While there are plenty of great ways to try to help, I’m admittedly biased towards one in particular: becoming a Big Brother or Big Sister. Devoting a few hours of your time every month can have a huge impact. Your free time can be priceless to a young person who needs a positive influence in his or her life—and give you a sense of emotional reward; this study quantifies the positive influence you can make as a “Big”.

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July 8th | Posted In Trivia

Trivia Tuesday!

By Jim Saksa

Isn’t quizzo the greatest?  Whether you are a New Deck purist who spells it with just one ‘z’, or prefer to win “adult” toys at a round of Kinky Quizzo, you can’t help but to love the thrill of being the only person at your table who knows who designed Penn Center‡.

To celebrate my love of quizzo (which is one of the reasons #whyilovephilly), I give you a Philly-focused trivia question every Tuesday. Answers after the jump.

This week’s trivia question: Even though his name is no longer on the company, this Philadelphia founded what we call JPMorgan Chase today – J.Pierpont was a junior partner, but after the Philadelphian’s death, Morgan dropped the elder partner’s name.

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July 7th | Posted In Philadelphia

The Dept. of Records Has Some Awesome Videos for Your Procrastination Needs

By Jim Saksa


The Dept. of Records has a handful of videos on YouTube from the 60s and 70s that are absolute time vampires. Most are your standard, made-for-school film strips. My personal favorite is “Design for a City”.  Produced in 1963, the video is a fascinating peak at a time just before cities across America would see massive population declines.  Philadelphia, like most other north eastern cities, was primarily concerned about how to deal with surging populations and increased traffic from cars. Few realized that the rise of automobiles and the development of large highway systems would literally drive urban populations into the ‘burbs.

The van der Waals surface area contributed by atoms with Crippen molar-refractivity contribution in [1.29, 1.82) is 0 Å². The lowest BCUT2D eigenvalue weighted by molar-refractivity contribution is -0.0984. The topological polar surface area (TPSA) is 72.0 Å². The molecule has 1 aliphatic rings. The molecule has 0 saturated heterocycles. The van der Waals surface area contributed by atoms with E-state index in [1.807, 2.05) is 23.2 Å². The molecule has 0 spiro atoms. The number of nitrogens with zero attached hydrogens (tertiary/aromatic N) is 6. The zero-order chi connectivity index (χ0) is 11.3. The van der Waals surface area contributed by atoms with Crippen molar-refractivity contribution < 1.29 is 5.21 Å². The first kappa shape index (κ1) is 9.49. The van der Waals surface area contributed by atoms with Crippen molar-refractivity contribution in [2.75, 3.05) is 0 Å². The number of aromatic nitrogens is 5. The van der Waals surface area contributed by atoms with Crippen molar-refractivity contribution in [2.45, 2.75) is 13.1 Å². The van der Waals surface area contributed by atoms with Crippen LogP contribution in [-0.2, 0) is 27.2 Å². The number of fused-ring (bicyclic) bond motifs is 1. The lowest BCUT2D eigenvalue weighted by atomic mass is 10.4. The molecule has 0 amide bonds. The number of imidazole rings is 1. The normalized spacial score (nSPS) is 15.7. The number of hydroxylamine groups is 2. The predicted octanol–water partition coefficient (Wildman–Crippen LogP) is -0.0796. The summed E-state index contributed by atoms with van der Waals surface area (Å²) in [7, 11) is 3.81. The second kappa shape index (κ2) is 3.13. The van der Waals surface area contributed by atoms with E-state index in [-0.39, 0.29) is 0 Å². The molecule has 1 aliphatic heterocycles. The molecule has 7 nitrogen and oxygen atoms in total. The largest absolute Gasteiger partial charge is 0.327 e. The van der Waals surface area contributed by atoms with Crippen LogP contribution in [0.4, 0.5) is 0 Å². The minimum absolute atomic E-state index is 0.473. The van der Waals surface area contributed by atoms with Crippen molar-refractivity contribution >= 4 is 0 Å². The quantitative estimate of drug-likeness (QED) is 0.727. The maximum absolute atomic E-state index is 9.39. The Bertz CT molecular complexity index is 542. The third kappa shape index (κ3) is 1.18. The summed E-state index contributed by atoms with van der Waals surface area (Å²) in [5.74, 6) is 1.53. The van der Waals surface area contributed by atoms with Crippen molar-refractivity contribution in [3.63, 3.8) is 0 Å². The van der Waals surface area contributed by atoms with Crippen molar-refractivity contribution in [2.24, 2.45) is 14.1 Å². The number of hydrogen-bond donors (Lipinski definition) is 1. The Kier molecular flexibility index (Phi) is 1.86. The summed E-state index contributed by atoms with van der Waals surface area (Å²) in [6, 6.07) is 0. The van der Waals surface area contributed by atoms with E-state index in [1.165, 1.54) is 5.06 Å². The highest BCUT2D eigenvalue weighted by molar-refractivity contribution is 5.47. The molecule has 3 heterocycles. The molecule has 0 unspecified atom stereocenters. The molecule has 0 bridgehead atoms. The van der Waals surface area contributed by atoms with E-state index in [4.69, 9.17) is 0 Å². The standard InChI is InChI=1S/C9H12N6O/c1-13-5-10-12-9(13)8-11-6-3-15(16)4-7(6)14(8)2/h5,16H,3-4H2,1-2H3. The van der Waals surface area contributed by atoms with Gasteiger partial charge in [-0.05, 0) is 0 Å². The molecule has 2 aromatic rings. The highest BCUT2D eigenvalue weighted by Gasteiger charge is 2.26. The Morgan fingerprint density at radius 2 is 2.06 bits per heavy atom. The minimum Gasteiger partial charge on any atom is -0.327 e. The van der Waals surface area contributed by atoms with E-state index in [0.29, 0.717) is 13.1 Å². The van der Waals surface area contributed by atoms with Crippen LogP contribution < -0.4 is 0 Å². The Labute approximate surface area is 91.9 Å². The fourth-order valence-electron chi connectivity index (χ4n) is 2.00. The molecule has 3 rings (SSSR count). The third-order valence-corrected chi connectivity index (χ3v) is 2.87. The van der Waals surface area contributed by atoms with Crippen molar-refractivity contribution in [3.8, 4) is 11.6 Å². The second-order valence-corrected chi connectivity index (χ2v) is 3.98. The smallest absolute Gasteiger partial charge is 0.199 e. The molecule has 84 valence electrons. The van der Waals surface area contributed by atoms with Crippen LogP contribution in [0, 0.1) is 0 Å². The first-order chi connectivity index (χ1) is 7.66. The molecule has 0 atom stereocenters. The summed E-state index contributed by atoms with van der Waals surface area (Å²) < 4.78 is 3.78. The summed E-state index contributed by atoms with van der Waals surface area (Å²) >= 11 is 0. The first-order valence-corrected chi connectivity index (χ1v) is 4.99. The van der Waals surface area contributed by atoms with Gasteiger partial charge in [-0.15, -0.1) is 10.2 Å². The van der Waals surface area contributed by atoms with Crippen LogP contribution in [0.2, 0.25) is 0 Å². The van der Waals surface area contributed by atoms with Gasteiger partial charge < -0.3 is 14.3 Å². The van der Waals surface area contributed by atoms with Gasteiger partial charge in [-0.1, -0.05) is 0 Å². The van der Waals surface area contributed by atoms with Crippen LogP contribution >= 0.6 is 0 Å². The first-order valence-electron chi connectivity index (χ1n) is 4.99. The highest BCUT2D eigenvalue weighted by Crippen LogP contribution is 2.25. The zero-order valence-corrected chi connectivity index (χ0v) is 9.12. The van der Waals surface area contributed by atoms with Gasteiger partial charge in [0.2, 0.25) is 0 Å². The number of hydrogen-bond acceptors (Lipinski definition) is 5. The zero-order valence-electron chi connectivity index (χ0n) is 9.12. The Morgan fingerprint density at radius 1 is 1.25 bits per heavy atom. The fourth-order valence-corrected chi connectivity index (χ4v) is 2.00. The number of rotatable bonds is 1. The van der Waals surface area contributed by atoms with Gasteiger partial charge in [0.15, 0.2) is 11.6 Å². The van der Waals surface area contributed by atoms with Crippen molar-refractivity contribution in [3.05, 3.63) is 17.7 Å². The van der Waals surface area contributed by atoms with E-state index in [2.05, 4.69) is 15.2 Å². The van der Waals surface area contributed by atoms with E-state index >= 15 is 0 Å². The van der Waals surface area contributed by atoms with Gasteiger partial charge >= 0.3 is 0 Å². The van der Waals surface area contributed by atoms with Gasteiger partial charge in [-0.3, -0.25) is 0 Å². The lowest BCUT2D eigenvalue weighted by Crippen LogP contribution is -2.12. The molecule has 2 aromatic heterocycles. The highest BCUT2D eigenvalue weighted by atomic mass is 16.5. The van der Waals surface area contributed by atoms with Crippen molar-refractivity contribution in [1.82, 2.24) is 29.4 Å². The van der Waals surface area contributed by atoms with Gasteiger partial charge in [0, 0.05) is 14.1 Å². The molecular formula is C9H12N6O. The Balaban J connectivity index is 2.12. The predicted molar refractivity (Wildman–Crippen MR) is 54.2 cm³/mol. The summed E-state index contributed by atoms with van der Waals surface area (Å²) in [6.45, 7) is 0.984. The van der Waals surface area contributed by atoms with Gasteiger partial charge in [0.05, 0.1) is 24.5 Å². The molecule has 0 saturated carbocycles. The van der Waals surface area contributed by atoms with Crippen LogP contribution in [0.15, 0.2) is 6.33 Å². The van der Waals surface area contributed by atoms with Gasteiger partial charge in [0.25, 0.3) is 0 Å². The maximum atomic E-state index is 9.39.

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July 7th | Posted In Philadelphia

INVISIBLE RIVER – The Intersection of Dance, Sustainability, and the Schuylkill River

By Rudy Flesher


As a young Philadelphian and a former YIP Board member, I love Philadelphia, and INVISIBLE RIVER encapsulates everything Philadelphia that I love. It is unique and home-grown, and it takes place in, on, and above the Schuylkill River. The show combines dance, art, boating, and love of sustainability in a celebration of the Schuylkill River. It will be performed twice this weekend, on Saturday & Sunday July 12th & 13th.

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July 2nd | Posted In Philadelphia

UPDATED: A Tropical Flavor for this Year’s PHS Pop Up Garden – Opening July 8!

By Alan Jaffe & Marion McParland


The PHS Pop Up Garden has become synonymous with urban oasis. And this year’s design, location and menu will have an island-getaway ambiance in the middle of the city.

The fourth PHS Pop Up will transform a vacant lot at 1438-46 South Street into a beautiful gathering place featuring tropical drinks, beer and wine, a rotating array of food trucks, and Caribbean dishes served by the Jamaican Jerk Hut, the Pop Up’s next-door neighbor. The site, owned by Philadelphia music legend Kenny Gamble, will also feature live acoustic performances and other special programs and events.

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July 2nd | Posted In Nonprofit

It Just Got Easier to Start a Small Nonprofit

By Jim Saksa

When people say “Nonprofit” they often mean “501(c)(3) tax exempt charitable organization.”  That’s what YIP is and whom we mainly partner with, but I rely on the easier shorthand of “nonprofit”, too, despite my lingering anal retentive lawyerly ways. Read more

July 1st | Posted In Trivia

Trivia Tuesday!

By Jim Saksa

Isn’t quizzo the greatest?  Whether you are a New Deck purist who spells it with just one ‘z’, or prefer to win “adult” toys at a round of Kinky Quizzo, you can’t help but to love the thrill of being the only person at your table who knows which state America’s other Philadelphia can be found‡.

To celebrate my love of quizzo (which is one of the reasons #whyilovephilly), I give you a Philly-focused trivia question every Tuesday.  Answers after the jump.

This week’s trivia question: USA takes on Belgium today at 3PM! YIP BELIEVES THAT WE WILL WIN! One of my favorite soccer players of all time is Edison Arantes do Nascimento, who is more commonly know as who?

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June 30th | Posted In Philadelphia

Takin’ a Stroll Down the Frankford Commercial Corridor

By Stacey Mosley